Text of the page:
Identifying the Hidden Disaster: The First Australian Conference on Natural Disasters and Family Violence

Melbourne, 9 March 2012

Sponsored by the Nikolaous Institute and VicHealth and presented by Women’s Health in the North, Women’s Health Goulburn North East and Australian Domestic & Family Violence Clearinghouse.

This Australian-first conference was opened by the Deputy Commissioner of Victoria Police, Tim Cartwright, and featured keynote speakers: Elaine Enarson, leading international researcher on gender and disaster; Lois Herbert, Manager of the Battered Women’s Refuge in Christchurch; and Megan Sety from the Australian Domestic & Family Violence Clearinghouse.

The conference included a mixture of presentations, panel discussions and interactive workshops, and provided a perfect forum for the launch of the first Australian research to examine the impact on relationships after a natural disaster, The Way He Tells It, from Women’s Health Goulburn North East. Issues raised in this research were considered by the twelve key players in disaster management in a Hypothetical. The day concluded with five Action Planning Workshops to give delegates the opportunity to discuss the implications of the conference learnings and identify achievable actions.

Download the Conference Handbook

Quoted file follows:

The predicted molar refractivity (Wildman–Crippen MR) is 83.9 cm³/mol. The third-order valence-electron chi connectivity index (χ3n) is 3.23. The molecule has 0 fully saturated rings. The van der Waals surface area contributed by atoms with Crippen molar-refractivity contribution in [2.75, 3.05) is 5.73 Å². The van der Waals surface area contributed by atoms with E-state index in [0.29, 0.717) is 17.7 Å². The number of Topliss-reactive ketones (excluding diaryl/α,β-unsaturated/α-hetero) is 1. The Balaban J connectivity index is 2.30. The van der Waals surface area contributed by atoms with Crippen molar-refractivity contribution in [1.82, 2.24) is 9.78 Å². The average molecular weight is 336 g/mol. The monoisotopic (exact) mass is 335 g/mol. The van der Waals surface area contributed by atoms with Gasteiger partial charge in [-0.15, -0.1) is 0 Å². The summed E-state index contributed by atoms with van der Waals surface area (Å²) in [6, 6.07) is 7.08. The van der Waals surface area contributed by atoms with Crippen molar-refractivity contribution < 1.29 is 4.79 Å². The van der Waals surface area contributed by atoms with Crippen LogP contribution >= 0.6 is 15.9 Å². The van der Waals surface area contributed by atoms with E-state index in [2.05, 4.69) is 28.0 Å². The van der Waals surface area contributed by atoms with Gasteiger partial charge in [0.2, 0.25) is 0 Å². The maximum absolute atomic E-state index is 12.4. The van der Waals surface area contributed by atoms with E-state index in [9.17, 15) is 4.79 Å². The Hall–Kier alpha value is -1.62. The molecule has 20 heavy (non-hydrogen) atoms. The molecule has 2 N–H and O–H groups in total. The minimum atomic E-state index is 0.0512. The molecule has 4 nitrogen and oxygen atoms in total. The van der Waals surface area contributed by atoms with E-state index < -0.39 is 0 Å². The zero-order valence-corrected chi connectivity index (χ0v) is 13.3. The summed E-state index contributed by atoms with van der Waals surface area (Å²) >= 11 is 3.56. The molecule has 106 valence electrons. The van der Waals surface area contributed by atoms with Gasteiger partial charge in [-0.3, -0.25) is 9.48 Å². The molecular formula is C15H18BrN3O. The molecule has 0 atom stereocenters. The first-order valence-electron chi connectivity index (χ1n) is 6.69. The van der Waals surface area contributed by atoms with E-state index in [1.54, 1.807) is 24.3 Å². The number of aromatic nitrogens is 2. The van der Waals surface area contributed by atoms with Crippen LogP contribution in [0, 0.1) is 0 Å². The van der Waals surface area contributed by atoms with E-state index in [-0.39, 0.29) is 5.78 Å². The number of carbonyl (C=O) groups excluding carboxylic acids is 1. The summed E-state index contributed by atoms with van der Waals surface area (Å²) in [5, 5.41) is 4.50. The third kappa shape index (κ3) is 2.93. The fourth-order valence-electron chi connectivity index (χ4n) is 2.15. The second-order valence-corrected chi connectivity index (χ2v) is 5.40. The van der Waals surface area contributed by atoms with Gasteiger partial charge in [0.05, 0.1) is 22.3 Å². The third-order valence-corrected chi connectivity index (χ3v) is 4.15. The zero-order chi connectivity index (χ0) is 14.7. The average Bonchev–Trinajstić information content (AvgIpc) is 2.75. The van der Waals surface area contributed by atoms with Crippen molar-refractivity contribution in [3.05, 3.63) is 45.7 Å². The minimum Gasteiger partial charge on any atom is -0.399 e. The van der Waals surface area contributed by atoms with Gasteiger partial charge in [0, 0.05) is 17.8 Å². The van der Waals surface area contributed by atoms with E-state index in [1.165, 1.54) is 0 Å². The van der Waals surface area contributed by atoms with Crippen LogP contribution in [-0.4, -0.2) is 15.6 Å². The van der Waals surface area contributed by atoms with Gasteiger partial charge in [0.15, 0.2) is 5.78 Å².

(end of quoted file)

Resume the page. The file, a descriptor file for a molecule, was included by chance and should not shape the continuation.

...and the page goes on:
Conference proceedings

MC – Nelly Thomas

Conference Opening

Aunty Diane Kerr from the Wurundjeri Tribe for Welcome to Country.

Deputy Commissioner of Victorian Police, Tim Cartwright

View the Opening Presentation

Keynote Address

Elaine Enarson – Women, disaster and violence: International patterns, responses and emerging issues.

View the Presentation
Conference Powerpoint

Launch of the Environmental Justice website

Susie Reid and Helen Riseborough

View the Presentation


Debra Parkinson and Claire Zara – Introducing The Way He Tells It the first Australian research to examine the impact on relationships after a natural disaster.

View the Presentation

Sharon Burke and Linda Haggar – Hearing Women’s Voices from the Bushfires.

View the Presentation

Lois Herbert – The Christchurch Earthquakes — we are survivors.

View the Presentation

Megan Sety – Natural disasters and intimate partner violence: what the international research tells us.

View the Presentation

Hypothetical Discussion and Panel

Hypothetical – Part 1
Hypothetical – Part 2
Hypothetical – Part 3

Ayfer Berdilek – Family Violence Outreach Worker at Mitchell Community Health 

Dr Christine Eriksen – Social Geographer with the Australian Centre for Cultural Environmental Research at the University of Wollongong.